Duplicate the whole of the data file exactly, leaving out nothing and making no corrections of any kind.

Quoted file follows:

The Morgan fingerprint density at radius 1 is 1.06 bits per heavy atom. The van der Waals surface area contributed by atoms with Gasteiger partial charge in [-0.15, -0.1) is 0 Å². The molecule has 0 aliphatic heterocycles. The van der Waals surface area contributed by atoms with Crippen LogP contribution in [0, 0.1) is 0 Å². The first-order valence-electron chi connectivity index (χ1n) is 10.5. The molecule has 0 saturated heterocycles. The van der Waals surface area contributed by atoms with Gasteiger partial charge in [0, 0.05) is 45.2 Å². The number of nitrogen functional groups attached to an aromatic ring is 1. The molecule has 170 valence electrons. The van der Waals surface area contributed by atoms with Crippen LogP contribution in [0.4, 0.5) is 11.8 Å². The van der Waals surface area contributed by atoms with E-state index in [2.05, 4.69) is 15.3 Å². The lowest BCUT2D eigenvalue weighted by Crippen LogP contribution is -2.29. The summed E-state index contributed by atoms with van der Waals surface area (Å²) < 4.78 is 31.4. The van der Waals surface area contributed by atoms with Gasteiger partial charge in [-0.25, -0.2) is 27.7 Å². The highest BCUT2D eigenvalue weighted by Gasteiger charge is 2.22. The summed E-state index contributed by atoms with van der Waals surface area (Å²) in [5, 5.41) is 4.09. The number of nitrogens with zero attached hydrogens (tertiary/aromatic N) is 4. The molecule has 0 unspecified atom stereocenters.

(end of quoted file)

The Morgan fingerprint density at radius 1 is 1.06 bits per heavy atom. The van der Waals surface area contributed by atoms with Gasteiger partial charge in [-0.15, -0.1) is 0 Å². The molecule has 0 aliphatic heterocycles. The van der Waals surface area contributed by atoms with Crippen LogP contribution in [0, 0.1) is 0 Å². The first-order valence-electron chi connectivity index (χ1n) is 10.5. The molecule has 0 saturated heterocycles. The van der Waals surface area contributed by atoms with Gasteiger partial charge in [0, 0.05) is 45.2 Å². The number of nitrogen functional groups attached to an aromatic ring is 1. The molecule has 170 valence electrons. The van der Waals surface area contributed by atoms with Crippen LogP contribution in [0.4, 0.5) is 11.8 Å². The van der Waals surface area contributed by atoms with E-state index in [2.05, 4.69) is 15.3 Å². The lowest BCUT2D eigenvalue weighted by Crippen LogP contribution is -2.29. The summed E-state index contributed by atoms with van der Waals surface area (Å²) < 4.78 is 31.4. The van der Waals surface area contributed by atoms with Gasteiger partial charge in [-0.25, -0.2) is 27.7 Å². The highest BCUT2D eigenvalue weighted by Gasteiger charge is 2.22. The summed E-state index contributed by atoms with van der Waals surface area (Å²) in [5, 5.41) is 4.09. The number of nitrogens with zero attached hydrogens (tertiary/aromatic N) is 4. The molecule has 0 unspecified atom stereocenters.